Fagin rejected from Mars One, but still shooting for stars

Last year, Max Fagin ’10 was selected to be a finalist for the Mars One Program, an endeavor to establish a permanent colony on Mars. He didn’t make the top-100 list of finalists, but he’s still reaching for the stars. Photo By: Alec Ferretti
Last year, Max Fagin ’10 was selected to be a finalist for the Mars One Program, an endeavor to establish a permanent colony on Mars. He didn’t make the top-100 list of finalists, but he’s still reaching for the stars. Photo By: Alec Ferretti
Last year, Max Fagin ’10 was selected to be a finalist for the Mars One Program, an endeavor to establish a permanent colony on Mars. He didn’t make the top-100 list of finalists, but he’s still reaching for the stars. Photo By: Alec Ferretti

Max Fagin’s ’10 dreams have always been out of this world.

Fagin has wanted to be an astronaut since he was twelve, and last year he got close to making it a reality: Selected from a pool of 200,000 candidates, he became one of 1,058 members of the Phase Two Shortlist to travel to Mars.

And stay there.

The Mars One Program is hoping to establish a permanent colony on the red planet.

This past Friday afternoon, VC Students for the Exploration and Development of Space (SEDS) brought Fagin back to give a lecture on his graduate school experience at Purdue University, working at various space-related companies and being a Mars One candidate. Though Fagin wasn’t one of the 100 finalists in the last round, his interest in and drive to go to space are still thriving.

Researchers and engineers aren’t close tomaking the habitation of Mars safe for humans, Fagin admitted: “Nowhere near it.” Nonetheless, he said that when researchers do manage to perfect their plan for travel to Mars, he maintained, “It will be glorious.”

Fagin opened and closed his lecture with the overarching idea that space exploration is necessary for the survival of the human race. Since space travel, engineering and physics can be difficult to grasp for those of us who aren’t experts in these fields, he broke it down for audience members.

Zach Nasipak ’15, one of the co-founders of VC SEDS, explained, “At VC SEDS, we look to promote education about space exploration while also helping students gain connections with the space industry. By bringing in [Fagin], we were able to fulfill both of these goals.”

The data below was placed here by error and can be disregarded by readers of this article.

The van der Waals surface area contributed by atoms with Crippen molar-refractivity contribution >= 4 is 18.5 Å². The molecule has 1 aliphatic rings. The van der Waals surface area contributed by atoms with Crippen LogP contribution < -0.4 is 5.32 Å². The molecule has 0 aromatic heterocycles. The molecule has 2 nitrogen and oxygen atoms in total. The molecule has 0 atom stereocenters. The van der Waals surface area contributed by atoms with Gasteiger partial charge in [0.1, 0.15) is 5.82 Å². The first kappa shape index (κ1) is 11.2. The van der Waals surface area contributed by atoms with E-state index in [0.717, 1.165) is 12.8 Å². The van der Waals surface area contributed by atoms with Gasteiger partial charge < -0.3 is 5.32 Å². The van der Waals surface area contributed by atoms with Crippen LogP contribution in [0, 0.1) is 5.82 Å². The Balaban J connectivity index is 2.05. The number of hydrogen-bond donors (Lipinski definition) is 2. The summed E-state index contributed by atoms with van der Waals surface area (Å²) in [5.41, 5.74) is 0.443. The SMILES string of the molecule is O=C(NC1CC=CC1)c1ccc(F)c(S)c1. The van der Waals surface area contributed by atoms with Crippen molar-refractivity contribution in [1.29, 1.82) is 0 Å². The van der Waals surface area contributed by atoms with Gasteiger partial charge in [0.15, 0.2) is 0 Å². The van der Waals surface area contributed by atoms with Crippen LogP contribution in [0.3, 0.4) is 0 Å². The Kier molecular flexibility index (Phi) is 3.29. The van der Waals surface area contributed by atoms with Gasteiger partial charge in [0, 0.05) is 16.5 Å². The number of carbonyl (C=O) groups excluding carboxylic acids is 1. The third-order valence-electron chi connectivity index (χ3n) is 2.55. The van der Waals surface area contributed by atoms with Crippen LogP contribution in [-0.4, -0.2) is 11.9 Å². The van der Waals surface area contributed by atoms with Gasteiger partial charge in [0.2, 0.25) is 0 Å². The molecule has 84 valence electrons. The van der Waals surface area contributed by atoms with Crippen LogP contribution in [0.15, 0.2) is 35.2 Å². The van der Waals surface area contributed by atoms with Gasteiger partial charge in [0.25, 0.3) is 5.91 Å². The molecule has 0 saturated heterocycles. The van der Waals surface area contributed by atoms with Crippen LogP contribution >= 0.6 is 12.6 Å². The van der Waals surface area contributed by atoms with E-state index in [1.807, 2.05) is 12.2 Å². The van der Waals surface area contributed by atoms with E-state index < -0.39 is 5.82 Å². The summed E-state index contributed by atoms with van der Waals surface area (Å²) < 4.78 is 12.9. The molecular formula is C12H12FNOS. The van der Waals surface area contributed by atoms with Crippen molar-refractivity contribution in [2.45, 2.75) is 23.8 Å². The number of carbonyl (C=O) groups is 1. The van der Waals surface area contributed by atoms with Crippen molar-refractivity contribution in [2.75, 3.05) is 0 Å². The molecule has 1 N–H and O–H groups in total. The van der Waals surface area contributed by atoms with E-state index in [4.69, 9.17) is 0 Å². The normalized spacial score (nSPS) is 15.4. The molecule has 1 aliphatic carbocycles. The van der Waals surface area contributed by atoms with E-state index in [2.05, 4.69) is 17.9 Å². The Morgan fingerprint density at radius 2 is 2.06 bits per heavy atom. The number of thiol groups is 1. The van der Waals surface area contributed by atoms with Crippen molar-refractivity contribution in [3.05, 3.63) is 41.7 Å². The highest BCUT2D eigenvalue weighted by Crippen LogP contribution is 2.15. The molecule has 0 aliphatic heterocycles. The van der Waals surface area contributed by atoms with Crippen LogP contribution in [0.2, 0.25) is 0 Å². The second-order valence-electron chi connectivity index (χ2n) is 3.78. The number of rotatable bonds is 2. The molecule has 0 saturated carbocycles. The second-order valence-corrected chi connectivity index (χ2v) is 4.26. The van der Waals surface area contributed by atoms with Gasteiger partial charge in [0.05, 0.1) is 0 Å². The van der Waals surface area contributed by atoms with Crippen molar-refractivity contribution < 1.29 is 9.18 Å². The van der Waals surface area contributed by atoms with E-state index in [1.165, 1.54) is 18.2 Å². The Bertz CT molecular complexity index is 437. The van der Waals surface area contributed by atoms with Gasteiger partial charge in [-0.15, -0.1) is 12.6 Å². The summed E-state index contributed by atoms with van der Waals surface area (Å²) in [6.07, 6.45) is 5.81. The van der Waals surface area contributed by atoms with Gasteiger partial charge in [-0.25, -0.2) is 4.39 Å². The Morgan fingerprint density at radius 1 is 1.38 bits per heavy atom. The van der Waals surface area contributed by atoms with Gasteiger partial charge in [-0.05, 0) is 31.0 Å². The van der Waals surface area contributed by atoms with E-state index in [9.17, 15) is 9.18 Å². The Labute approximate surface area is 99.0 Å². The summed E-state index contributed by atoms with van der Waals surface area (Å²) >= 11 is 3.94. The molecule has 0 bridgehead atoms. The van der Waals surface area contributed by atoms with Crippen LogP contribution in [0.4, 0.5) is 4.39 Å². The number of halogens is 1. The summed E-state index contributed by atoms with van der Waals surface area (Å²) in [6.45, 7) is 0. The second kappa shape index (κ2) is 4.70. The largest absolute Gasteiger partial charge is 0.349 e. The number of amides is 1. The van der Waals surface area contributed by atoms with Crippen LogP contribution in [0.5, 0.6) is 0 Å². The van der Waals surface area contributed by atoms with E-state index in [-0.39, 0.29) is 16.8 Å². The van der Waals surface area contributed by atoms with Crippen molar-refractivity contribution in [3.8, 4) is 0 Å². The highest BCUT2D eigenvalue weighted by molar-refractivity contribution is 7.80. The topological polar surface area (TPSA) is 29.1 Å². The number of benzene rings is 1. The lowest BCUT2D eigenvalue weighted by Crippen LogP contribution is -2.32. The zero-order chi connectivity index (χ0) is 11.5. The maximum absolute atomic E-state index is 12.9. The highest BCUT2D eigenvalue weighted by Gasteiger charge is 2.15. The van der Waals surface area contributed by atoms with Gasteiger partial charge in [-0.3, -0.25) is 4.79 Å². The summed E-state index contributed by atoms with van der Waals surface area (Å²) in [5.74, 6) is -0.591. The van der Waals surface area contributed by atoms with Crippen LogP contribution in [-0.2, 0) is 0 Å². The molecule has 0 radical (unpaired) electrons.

Alex Trunnell ‘17 (Full disclosure: Trunnell is a reporter for The Miscellany News), who is a member of SEDS, went on to say, “He is living, breathing proof that there is life after Vassar, and that is amazing.”

Because so many students have a hard time imagining what their lives and careers will be like in the real-world, it is beneficial to learn from someone like Fagin, who is, as Trunnell described, “Experienced, but still relatable.” Simon Patané ’15, the other co-founder of SEDS, added, “We want anyone from any major to be able to appreciate space exploration. Amongst other reasons, this is why we brought Max back: to grow an interdisciplinary love for space exploration at Vassar.”

With such a complicated and foreign topic such as space, Fagin was able to relate his interests to a more general and less experienced audience. Nasipak commented, “Not only is he incredibly knowledgeable on Entry, Descent, and Landing (EDL) in space exploration…but he also has a great grasp of the bigger picture, of the importance of space exploration to us as individuals and as a species.”

In his talk, Fagin began by giving the audience the hard truth and explained, “If we don’t get off this planet eventually, something is going to happen. Single-planet species are eventually due to extinction.”

When explaining why humans are not yet living on Mars, Fagin enumerated the complications of EDL, “We’ve sent thirteen rovers to the surface of Mars. Five of them have failed during this process—that’s how dangerous it is.”

Specifics like these piqued Trunnell’s interest: “Fagin captivated the audience with a brilliant blend of video, picture, and lecture presentation which blended together to create a visually stunning presentation.”

Nasipak added, “He really did a great job of explaining very technical, physics heavy problems in an understandable way,” Nasipak added, continuing, “He was clearly passionate about his work and it was great to hear his opinions of space exploration and to hear about what he sees as some of the biggest challenges facing the space industry, especially in terms of the exploration of Mars.”

For SEDS, Fagin serves as an exemplar of how to transiton out of Vassar, aim for high goals and continue to utilize skills learned in the classroom.

Nasipak said, “I think he represents possibilities for all of us, since he has shown that, while some students might feel a little lost transitioning from a liberal arts education to a tech and engineering heavy industry, that it is completely achievable.”

Patané agreed, adding, “I think often physics and astronomy students are encouraged to pursue academic research careers, so [Fagin] represents how a Vassar education can propel you onwards in a career in an applied science, aerospace engineering.”

As for students of all majors, Asrtonomy majors look to graduation with a mix of excitement and uncertainty. “Astronomy majors know that after Vassar, things seems scary,” Trunnell said.

She went on to say, “Fagin is the perfect example of how this dream can become a reality and how these incredible jobs can actually be achieved. Fagin knew his interests, and using his Vassar education, he is spending every day doing something he loves and working hard to change the world. Isn’t that every students’ dream?”

One Comment

  1. well at least this fagin character seems to understand that his role with mars one is a symbiotic publicity-generating one, and that the goals of that relationship do not in reality include actually putting anyone on mars

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